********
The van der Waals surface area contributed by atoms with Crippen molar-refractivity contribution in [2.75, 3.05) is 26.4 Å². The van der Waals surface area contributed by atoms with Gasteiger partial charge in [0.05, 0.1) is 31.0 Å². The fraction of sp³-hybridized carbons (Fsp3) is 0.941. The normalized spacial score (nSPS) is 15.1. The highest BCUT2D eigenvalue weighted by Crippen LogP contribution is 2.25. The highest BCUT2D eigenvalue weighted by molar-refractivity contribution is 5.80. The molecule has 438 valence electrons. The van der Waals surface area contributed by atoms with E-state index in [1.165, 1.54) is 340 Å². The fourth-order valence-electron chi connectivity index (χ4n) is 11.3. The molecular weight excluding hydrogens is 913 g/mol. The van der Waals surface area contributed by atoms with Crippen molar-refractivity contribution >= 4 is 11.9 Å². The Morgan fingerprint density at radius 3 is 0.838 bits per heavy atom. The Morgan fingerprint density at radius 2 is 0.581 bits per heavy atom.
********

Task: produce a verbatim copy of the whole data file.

The van der Waals surface area contributed by atoms with Crippen molar-refractivity contribution in [2.75, 3.05) is 26.4 Å². The van der Waals surface area contributed by atoms with Gasteiger partial charge in [0.05, 0.1) is 31.0 Å². The fraction of sp³-hybridized carbons (Fsp3) is 0.941. The normalized spacial score (nSPS) is 15.1. The highest BCUT2D eigenvalue weighted by Crippen LogP contribution is 2.25. The highest BCUT2D eigenvalue weighted by molar-refractivity contribution is 5.80. The molecule has 438 valence electrons. The van der Waals surface area contributed by atoms with E-state index in [1.165, 1.54) is 340 Å². The fourth-order valence-electron chi connectivity index (χ4n) is 11.3. The molecular weight excluding hydrogens is 913 g/mol. The van der Waals surface area contributed by atoms with Crippen molar-refractivity contribution >= 4 is 11.9 Å². The Morgan fingerprint density at radius 3 is 0.838 bits per heavy atom. The Morgan fingerprint density at radius 2 is 0.581 bits per heavy atom.